RCEP talks: India braces for hard negotiations over weekend

By: |
November 02, 2019 4:36 AM

Earlier last month, amid persisting differences, RCEP members had decided that all issues must be settled by negotiators by October 22.

Commerce and Industry Minister Piyush Goyal, piyush goyal, rcepCommerce and Industry Minister Piyush Goyal

Ahead of a leaders’ summit on Monday in Thailand where a deal on the 16-nation Regional Comprehensive Economic Partnership (RCEP) is expected to be announced, commerce and industry minister Piyush Goyal on Friday met Chinese vice-minister of commerce Wang Shouwen at the 35th Asean meet in the east Asian nation. The two ministers “discussed bringing a trade balance between the two nations while curbing market-distorting trade practices’.

Hard last-minutes negotiations on RCEP between India and others — including China — are expected over the weekend in Thailand, which will see India fiercely pitching for safeguard mechanisms to protect its domestic industry from any onslaught of dumping, a senior government official said.

These talks will prepare the ground for the announcement of broad contours of the deal at the leaders’ summit, which will be attended by Prime Minister Narendra Modi, along with the heads of other RCEP member
countries. Modi will be in Thailand from November 2 to 4 to attend the Asean, East Asian and RCEP summits.

While most of the over two dozen issues relating to the RCEP are settled, differences on certain critical ones —including tariffs, safeguards and rules of origin — with countries like China are yet to be resolved. India has shown its keenness to be in the grouping provided interests of its industry are protected.

Earlier last month, amid persisting differences, RCEP members had decided that all issues must be settled by negotiators by October 22. The issues that were not resolved by October 22 were to be frozen for a decision only by the leaders (heads of states), before they meet on November 4 to announce the RCEP deal. Trade ministers and negotiators of the 16 nations have to present to their respective leaders which issue can or can’t be settled now so that appropriate announcement can be made at the leaders’ summit, according to the source. However, New Delhi will have the scope to settle its differences with countries like China bilaterally even later.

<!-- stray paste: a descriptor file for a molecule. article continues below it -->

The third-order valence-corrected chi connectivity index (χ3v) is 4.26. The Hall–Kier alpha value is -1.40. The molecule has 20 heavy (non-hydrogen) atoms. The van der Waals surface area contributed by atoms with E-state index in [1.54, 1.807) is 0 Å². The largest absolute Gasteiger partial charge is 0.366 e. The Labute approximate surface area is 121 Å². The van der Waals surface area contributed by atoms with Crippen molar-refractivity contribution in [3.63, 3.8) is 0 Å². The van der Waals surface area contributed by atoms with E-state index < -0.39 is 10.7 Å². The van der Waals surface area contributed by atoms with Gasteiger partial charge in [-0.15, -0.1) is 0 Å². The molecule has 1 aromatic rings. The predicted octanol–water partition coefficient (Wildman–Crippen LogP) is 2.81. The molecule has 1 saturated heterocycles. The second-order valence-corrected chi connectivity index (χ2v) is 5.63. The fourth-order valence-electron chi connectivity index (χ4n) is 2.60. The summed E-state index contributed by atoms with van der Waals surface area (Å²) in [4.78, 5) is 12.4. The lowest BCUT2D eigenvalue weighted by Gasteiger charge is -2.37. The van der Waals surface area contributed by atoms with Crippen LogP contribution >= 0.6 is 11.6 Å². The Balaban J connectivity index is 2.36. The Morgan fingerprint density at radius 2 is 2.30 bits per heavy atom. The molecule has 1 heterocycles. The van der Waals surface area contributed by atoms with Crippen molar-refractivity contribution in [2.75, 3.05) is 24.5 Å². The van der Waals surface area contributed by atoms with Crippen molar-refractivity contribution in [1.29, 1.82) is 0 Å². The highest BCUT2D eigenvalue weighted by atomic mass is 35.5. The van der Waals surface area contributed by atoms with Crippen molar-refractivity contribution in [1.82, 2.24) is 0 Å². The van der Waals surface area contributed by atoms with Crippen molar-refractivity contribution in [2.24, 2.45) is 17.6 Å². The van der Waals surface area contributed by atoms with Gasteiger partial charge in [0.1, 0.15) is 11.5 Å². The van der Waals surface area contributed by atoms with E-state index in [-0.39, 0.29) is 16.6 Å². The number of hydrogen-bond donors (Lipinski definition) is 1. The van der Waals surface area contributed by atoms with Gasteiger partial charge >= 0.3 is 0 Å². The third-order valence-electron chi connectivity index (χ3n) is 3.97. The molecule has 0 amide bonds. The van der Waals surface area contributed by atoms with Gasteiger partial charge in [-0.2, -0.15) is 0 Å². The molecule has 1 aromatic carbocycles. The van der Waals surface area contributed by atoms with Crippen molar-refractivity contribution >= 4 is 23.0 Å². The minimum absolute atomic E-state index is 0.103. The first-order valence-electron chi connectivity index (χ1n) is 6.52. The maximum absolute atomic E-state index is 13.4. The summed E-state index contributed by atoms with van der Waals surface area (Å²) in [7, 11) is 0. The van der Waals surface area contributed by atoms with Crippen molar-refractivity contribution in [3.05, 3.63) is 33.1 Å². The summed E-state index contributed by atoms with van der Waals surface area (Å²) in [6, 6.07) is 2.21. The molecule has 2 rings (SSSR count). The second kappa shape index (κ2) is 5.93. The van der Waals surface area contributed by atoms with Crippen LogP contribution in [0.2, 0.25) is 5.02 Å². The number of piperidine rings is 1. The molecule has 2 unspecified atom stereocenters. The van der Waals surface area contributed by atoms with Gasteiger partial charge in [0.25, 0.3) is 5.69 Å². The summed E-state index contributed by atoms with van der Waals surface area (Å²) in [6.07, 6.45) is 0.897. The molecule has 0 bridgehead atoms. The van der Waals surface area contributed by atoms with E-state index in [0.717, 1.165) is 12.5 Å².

In the last meeting of RCEP trade ministers that ended on October 12 in Bangkok, no joint statement came out due to the persisting differences. Safeguards for domestic industry, particularly, remain a crucial part of India’s negotiations. India has been planning to employ an “auto-trigger” safeguard mechanism for imports from not just China but also Australia and New Zealand to better protect domestic players from irrational spike in imports. This mechanism will typically come into play once imports of a particular sensitive product breach a stipulated limit. Similarly, New Delhi wants the flexibility of a snapback — or transitional safeguard — mechanism for all RCEP members.

Most RCEP members want to conclude the negotiations and announce a deal in 2019 so that it can be formally signed in 2020 (after the announcement by the leaders). Some of them are upset with what they call India’s “recalcitrance” in sealing a deal early.

As for New Delhi, the RCEP deal faces fierce resistance not just from industries, including steel and dairy, but also the government departments overseeing these sectors, thanks to persisting fears of dumping by countries like China. Fisheries, animal husbandry and dairying minister Giriraj Singh is the latest to ask the commerce ministry to keep the dairy sector out of the RCEP. The steel ministry has already expressed fears about dumping from China. Recently, the Congress party also stepped up its opposition to the trade deal.

Even without the mega regional trade deal, India’s merchandise trade deficit with China stood at $53.6 billion in FY19, or nearly a third of its total deficit. Its deficit with potential RCEP members (including China) was as much as $105 billion in FY19.

The RCEP is a proposed mega trade pact between the 10 Asean members, India, Australia, China, Japan, South Korea and New Zealand. According to initial estimates, it accounts for 25% of global gross domestic product, 30% of trade, 26% of foreign direct investment flows and 45% of population.

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